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by Molly O'Brien-Foelsch
LEWISBURG, Pa. — Like the World-Champion San Francisco Giants, Bucknell's Department of Chemistry won four out of four this year, receiving more than half a million dollars in funding from the National Science Foundation (NSF). The Research at Undergraduate Institutions grants will fund summer stipends for undergraduates, research equipment, supplies and chemicals over the next three years. Typically, less than a quarter of such proposals get funded.
"The NSF is one of America's leading agencies for science grants," says department chair and Professor of Chemistry Tim Strein. "The awards it makes are an indicator of excellent scientific work."
Unraveling a debate
Strein and Professor of Chemistry David Rovnyak received an award to investigate the precise functionality of bile micelles — electrically charged aggregates of naturally occurring molecules. "For 50 years, scientists have struggled to understand this important class of micelles," says Rovnyak. "We think we have begun to unravel the debate." The team hopes its findings might lead to improved applications such as chemical separations and drug delivery, and improve the understanding of bile in physiology.
Technology for the 21st Century
With his NSF award, Professor of Chemistry Charles Clapp and a group of undergraduate researchers are trying to determine how enzymes work so well at catalyzing reactions. The team is "tinkering with" a particular class of enzymes called lipoxygenases, which are found in soybeans. The researchers are altering the enzymes' DNA and changing the substrate — the molecule on which the enzyme acts — to identify the exact position on the molecule where the catalytic reaction takes place. "Catalysis is one of the most important technologies of the 21st century," he says. "It can help us develop chemical products more efficiently and with fewer by-products."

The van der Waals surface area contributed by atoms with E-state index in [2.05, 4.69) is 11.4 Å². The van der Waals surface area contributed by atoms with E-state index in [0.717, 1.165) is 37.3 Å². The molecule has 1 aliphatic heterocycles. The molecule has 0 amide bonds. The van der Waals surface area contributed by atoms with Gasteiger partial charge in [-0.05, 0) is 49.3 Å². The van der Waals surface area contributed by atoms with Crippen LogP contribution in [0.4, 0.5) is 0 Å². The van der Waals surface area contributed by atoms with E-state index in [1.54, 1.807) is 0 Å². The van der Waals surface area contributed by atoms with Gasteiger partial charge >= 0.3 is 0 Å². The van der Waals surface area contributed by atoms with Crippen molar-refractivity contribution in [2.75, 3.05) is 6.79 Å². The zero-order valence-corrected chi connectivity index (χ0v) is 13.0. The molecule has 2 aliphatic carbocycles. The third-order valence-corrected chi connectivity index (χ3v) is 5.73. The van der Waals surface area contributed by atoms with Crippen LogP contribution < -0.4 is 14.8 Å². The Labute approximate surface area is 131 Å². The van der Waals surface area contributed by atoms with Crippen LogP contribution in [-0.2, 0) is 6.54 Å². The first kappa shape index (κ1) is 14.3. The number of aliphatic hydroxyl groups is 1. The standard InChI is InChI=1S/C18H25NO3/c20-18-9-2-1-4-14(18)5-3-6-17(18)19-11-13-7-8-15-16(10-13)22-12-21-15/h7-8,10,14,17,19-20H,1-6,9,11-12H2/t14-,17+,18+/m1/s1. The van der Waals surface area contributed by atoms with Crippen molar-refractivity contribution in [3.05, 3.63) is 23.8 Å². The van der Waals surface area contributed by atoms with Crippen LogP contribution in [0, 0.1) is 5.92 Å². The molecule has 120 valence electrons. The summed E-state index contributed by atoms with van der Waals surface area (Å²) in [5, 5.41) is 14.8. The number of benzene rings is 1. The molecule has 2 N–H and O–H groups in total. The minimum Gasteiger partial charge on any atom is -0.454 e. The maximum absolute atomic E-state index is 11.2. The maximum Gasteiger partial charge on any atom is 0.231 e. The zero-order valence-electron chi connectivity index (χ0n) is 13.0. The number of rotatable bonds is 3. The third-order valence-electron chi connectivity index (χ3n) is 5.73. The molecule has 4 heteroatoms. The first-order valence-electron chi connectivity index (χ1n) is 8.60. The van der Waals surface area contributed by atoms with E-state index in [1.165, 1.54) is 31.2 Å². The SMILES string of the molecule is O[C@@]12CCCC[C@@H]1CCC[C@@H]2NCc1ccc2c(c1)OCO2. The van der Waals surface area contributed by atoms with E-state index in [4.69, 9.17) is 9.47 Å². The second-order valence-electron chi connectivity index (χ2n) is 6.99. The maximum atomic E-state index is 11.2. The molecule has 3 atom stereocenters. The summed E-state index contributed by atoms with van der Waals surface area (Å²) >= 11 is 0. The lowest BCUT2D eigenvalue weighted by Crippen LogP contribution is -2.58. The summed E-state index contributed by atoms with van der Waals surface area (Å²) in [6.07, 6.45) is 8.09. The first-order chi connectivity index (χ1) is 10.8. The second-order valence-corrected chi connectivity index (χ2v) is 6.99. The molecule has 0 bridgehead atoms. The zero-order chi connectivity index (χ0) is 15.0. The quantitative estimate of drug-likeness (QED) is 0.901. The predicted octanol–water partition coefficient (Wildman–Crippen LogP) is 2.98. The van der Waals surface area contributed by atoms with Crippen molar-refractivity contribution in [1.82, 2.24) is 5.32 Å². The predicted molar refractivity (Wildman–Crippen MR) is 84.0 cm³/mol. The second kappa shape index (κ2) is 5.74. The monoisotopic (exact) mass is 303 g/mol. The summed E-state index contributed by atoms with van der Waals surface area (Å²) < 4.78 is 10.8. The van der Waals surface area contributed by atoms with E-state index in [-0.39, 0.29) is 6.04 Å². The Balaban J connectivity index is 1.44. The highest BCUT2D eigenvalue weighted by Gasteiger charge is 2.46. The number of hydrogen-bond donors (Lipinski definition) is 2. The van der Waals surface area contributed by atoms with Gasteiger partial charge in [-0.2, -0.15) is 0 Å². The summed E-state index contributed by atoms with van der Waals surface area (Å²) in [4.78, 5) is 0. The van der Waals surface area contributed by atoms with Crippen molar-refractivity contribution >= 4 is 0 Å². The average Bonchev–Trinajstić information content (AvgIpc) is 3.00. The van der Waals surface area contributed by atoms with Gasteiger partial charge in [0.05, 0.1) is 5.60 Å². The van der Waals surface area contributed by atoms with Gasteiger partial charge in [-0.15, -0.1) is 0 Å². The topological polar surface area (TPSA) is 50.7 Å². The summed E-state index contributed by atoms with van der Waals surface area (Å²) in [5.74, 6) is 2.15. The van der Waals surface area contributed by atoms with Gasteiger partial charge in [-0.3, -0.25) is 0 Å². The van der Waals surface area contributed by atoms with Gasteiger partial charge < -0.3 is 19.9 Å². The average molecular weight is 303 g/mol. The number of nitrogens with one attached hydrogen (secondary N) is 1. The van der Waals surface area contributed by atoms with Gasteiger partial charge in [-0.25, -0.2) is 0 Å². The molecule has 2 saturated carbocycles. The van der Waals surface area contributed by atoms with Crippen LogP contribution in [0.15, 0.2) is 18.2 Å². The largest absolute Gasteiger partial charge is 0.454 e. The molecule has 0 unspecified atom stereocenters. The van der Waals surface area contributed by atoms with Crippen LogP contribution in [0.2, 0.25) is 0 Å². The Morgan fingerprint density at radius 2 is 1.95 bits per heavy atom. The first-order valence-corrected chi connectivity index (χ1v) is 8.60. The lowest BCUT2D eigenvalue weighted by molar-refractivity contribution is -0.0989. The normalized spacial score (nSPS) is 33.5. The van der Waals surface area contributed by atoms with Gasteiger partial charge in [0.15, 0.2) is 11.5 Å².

Clay mineral swelling
Associate Professor of Chemistry Molly McGuire received funding to study how water gets incorporated into the sheet-like layers of clay minerals. Using the University's atomic force microscope, she and her team are measuring the distance between the layers on the nanoscale. "It's an experimental approach to studying clay that hasn't been used before," says McGuire. "We can take a stack of clay layers and change the chemical environment around it to see what's happening. Knowing more about the 'swelling' process is critical to our understanding of how plants get their nutrients and how contaminants move through the environment."
Cloud formation and climate change
Receiving the largest of the four grants was Dean of Arts and Sciences George Shields, whose work has been widely published, including in Science, one of the world's most respected peer-reviewed journals. Shields, along with postdoctoral fellow Berhane Temelso and a group of undergraduate researchers are using high-speed computing to predict how and where water and other molecules will cluster to form clouds.